Along with Air Force’s Michael Lyons, Williams was the second player in eight days to score at least 45 against Colorado State. Consider that it had only happened to a ranked team three times in the previous 15 years.

Co-Player of the Weekend – Otto Porter, Georgetown
Porter went off for a career-high 33 points (11 more than his previous best), as Georgetown beat Syracuse 57-46 in front of 35,012 at the Carrier Dome. That’s the most points in a win at Syracuse in at least 15 years. Porter and Kemba Walker are the only players with at least 33 points, eight rebounds and five steals against a Top-25 team in the past 10 years. Both came against the Orange.

Freshman of the Weekend – Marcus Paige, North Carolina
Paige had arguably the best game of his young career, finishing with 14 points, eight assists and no turnovers in the Tar Heels' win over NC State. Over the past 10 years, only two other ACC players have done that in a conference game. Both were Tar Heels: Kendall Marshall and Ty Lawson.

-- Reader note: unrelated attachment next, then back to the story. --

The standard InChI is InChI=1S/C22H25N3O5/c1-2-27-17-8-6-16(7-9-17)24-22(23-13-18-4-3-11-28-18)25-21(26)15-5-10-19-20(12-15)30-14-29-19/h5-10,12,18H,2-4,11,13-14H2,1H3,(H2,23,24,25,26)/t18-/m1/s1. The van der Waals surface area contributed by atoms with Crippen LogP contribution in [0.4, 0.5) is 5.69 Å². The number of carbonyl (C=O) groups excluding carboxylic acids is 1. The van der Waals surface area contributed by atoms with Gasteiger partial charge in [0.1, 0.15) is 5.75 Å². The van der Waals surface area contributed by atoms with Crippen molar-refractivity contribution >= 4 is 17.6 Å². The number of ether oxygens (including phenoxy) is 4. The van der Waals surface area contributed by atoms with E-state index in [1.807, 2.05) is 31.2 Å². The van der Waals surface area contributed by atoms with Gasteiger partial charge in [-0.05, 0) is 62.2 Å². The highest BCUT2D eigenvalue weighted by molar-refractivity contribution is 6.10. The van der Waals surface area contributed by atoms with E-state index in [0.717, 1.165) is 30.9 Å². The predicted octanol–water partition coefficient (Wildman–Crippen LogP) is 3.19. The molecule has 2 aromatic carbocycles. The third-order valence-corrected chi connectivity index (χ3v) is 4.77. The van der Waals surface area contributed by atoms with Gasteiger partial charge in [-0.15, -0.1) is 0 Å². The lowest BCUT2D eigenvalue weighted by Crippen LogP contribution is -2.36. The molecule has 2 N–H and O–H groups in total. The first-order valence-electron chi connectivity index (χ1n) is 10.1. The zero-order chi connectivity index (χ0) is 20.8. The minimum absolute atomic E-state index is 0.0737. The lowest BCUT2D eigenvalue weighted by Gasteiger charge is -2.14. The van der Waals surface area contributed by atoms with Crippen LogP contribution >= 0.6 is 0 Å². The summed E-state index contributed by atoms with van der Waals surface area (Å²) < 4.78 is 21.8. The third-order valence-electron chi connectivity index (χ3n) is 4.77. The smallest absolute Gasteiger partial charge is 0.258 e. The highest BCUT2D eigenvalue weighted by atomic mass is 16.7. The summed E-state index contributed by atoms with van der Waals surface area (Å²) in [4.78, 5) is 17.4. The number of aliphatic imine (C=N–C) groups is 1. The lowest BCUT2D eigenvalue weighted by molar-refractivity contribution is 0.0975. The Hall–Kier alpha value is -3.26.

Stat Sheet Stuffer – Chavaughn Lewis, Marist
With 112 points against VMI, Marist had its highest scoring game in 19 years. Lewis’ stat line was the biggest beneficiary; he went off for 30 points, 16 rebounds, six assists and five steals, becoming the only player in at least 15 years to record that line. In that span, it’s only happened once in the NBA. Vince Carter did it in 2001 against the Nuggets (albeit in 51 minutes of action).

Ugly Stat of the Weekend – Mississippi State Bulldogs
Vanderbilt destroyed Mississippi State 72-31, holding the Bulldogs to 7-of-40 from the field (17.5 percent). It was Mississippi State’s second-worst loss at the 37-year-old Humphrey Coliseum and its lowest scoring output of the shot-clock era. It’s also the fewest points the Commodores have allowed in SEC play in 64 years.

Why Georgetown should be a No. 1 seed

February, 24, 2013
After ending Syracuse's 38-game home win streak on Saturday, it's clear that Georgetown is one of the hottest teams in college basketball. Here's why the Hoyas should be a No. 1 seed if the season ended today: